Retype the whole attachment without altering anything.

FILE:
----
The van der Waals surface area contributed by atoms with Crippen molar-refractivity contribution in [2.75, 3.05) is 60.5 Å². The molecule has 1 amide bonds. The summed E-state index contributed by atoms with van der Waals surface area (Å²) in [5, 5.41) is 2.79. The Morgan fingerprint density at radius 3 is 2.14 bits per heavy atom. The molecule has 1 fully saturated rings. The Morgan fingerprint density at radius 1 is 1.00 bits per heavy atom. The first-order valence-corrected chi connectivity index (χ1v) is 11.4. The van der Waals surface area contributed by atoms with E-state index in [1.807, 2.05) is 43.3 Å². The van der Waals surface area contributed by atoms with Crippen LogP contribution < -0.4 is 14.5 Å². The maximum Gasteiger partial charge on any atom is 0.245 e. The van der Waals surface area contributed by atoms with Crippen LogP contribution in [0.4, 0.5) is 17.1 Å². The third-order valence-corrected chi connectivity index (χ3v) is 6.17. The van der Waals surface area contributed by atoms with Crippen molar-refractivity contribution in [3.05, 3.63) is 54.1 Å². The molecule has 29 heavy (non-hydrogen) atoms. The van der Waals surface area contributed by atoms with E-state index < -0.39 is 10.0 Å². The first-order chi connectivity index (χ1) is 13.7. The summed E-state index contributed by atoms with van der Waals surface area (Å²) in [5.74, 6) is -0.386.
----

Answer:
The van der Waals surface area contributed by atoms with Crippen molar-refractivity contribution in [2.75, 3.05) is 60.5 Å². The molecule has 1 amide bonds. The summed E-state index contributed by atoms with van der Waals surface area (Å²) in [5, 5.41) is 2.79. The Morgan fingerprint density at radius 3 is 2.14 bits per heavy atom. The molecule has 1 fully saturated rings. The Morgan fingerprint density at radius 1 is 1.00 bits per heavy atom. The first-order valence-corrected chi connectivity index (χ1v) is 11.4. The van der Waals surface area contributed by atoms with E-state index in [1.807, 2.05) is 43.3 Å². The van der Waals surface area contributed by atoms with Crippen LogP contribution < -0.4 is 14.5 Å². The maximum Gasteiger partial charge on any atom is 0.245 e. The van der Waals surface area contributed by atoms with Crippen LogP contribution in [0.4, 0.5) is 17.1 Å². The third-order valence-corrected chi connectivity index (χ3v) is 6.17. The van der Waals surface area contributed by atoms with Crippen molar-refractivity contribution in [3.05, 3.63) is 54.1 Å². The molecule has 29 heavy (non-hydrogen) atoms. The van der Waals surface area contributed by atoms with E-state index < -0.39 is 10.0 Å². The first-order chi connectivity index (χ1) is 13.7. The summed E-state index contributed by atoms with van der Waals surface area (Å²) in [5.74, 6) is -0.386.